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Everything posted by Juggernut

  1. Thanks for that information; much appreciated.
  2. Poor plane, now it'll be scavenged for parts and become a hangar queen.
  3. Did the G-6 kit always have the early & late options? Funny I've never noticed those before.
  4. With the Aires conversion set it may be possible...although it was made for the Hasegawa 109G, it may work on the new Revell kit. See this.
  5. The 1/48 Revellogram kit is much better than any scale of the HK kit although the HK kit has better detail in most areas.
  6. The R-2800-22W is a C series R-2800 engine with the bolted prop-reduction gear case but a photo is worth a 1000 words. REFERENCE: White, G. (2001), R-2800, Pratt & Whitney's Dependable Masterpiece. SAE Publishing, PA. pp. 261, 264.
  7. I’m not in my office at the moment but I can tell you what you want to know.
  8. Don't ya just hate that? What sucks is that when you want to find it again, you never can.
  9. Well done, how many hours did it take you in total? A little while ago, I thought about getting my fling-wing certificate but now that I'm 60 and have Type II diabetes (for now), I don't want the enormous expense ($250+ per flight hour or more) and don't think I can pass a flight physical.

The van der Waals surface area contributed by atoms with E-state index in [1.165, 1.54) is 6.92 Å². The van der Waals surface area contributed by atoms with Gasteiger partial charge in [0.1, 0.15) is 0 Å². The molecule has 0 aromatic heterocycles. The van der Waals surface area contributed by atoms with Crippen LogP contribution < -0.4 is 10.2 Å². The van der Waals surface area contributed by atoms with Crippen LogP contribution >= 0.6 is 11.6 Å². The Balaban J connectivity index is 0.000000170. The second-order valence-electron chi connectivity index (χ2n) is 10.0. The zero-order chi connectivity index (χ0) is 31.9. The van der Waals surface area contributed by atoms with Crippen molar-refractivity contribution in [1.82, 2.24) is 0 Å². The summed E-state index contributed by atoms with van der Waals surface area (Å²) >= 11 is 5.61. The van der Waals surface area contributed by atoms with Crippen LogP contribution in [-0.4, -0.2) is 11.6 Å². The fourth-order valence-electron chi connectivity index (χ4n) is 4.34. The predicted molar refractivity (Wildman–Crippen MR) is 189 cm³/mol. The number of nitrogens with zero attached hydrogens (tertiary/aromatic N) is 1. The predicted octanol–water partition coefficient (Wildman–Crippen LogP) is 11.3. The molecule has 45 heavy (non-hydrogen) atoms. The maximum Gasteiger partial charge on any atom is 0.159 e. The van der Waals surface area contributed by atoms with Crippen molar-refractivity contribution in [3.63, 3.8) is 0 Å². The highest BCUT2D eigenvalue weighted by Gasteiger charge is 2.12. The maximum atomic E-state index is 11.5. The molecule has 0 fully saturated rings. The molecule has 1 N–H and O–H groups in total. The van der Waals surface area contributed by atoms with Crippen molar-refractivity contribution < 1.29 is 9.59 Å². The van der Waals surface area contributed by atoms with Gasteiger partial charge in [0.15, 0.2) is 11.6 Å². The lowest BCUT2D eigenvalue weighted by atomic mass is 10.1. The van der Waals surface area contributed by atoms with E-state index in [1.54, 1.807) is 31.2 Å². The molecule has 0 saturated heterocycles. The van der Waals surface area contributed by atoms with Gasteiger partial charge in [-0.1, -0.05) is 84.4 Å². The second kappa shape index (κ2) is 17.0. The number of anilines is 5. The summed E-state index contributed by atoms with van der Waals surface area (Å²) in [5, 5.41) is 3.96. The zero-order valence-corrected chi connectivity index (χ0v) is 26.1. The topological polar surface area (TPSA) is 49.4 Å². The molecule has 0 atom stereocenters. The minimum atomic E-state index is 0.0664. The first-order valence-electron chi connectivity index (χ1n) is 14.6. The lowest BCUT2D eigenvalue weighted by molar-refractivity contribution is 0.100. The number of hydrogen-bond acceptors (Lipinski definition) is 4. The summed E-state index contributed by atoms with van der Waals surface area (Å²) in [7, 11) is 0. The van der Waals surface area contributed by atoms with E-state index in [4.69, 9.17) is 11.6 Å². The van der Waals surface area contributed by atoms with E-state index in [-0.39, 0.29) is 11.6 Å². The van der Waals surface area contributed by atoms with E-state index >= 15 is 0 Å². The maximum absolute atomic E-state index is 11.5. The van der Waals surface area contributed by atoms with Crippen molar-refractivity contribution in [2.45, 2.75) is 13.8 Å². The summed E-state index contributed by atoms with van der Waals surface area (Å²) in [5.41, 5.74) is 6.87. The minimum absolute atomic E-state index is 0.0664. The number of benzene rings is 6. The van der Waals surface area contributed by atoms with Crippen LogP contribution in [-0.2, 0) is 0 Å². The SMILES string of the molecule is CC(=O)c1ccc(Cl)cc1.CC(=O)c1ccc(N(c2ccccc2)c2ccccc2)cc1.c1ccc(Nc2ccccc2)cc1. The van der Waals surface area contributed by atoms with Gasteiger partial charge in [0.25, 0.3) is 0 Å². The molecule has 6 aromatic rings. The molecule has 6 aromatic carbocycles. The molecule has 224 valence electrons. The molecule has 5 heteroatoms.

10. Yes, the -1A suffix was never used officially, they were all -1's, until the -1C and -1D, which were official. I think Dana explains that as well in his book, someplace but used the -1A to maintain a sense of difference between raised cockpit F4U-1's and what we call "birdcage" F4U-1's.
  11. Pre-ordered mine a few minutes ago from Volks USA. No issues here and the shipping rate was reasonable considering what the size of the box is going to be and where it's coming from.
  12. Hi Woody. I'm no expert on the F4U but I have Dana Bell's books on the Corsair and he's the closest thing I know to an expert if he's not one. Using his two volumes on the F4U-1, I'll try and answer your questions. 1. Were F4U-1D's ever painted in the tri-color scheme? Yes, F4U-1D's prior to BuNo. 57084 (Vought), were painted in the tri-color scheme (actually this camo had four tones - see Bell's Corsair Volume 1 for specifics) (Bell, Vol. 2 p. 6). The first production F4U-1D for the U.S. Navy was BuNo. 50360 (Bell, Vol. 2, p.43). Apparently there were no FG-1D's built by Goodyear before the change to Gloss Sea Blue paint. 2. Corsair BuNo. 17440 was indeed a "Birdcage" F4U-1 (Bell, Vol. 1, p. 5). If Dana peeks his head in here and sees this thread, he may choose to elaborate on the information as he sees necessary. Lacking that, his two volumes on the Corsair are invaluable references (as is the third book he has on Corsair cockpits) and if you've got a mind to, the links in my references below will bring you to Amazon.com where you can purchase these two volumes...well worth the cost, let me tell you. REFERENCES: Bell, D. (2014). Aircraft pictorial No. 7, F4U-1 Corsair Volume 1, Classic Warships Publishing, AZ (p. 5) Bell, D. (2015). Aircraft pictorial No. 8, F4U-1 Corsair Volume 2. Classic Warships Publishing, AZ (pp 6, 43)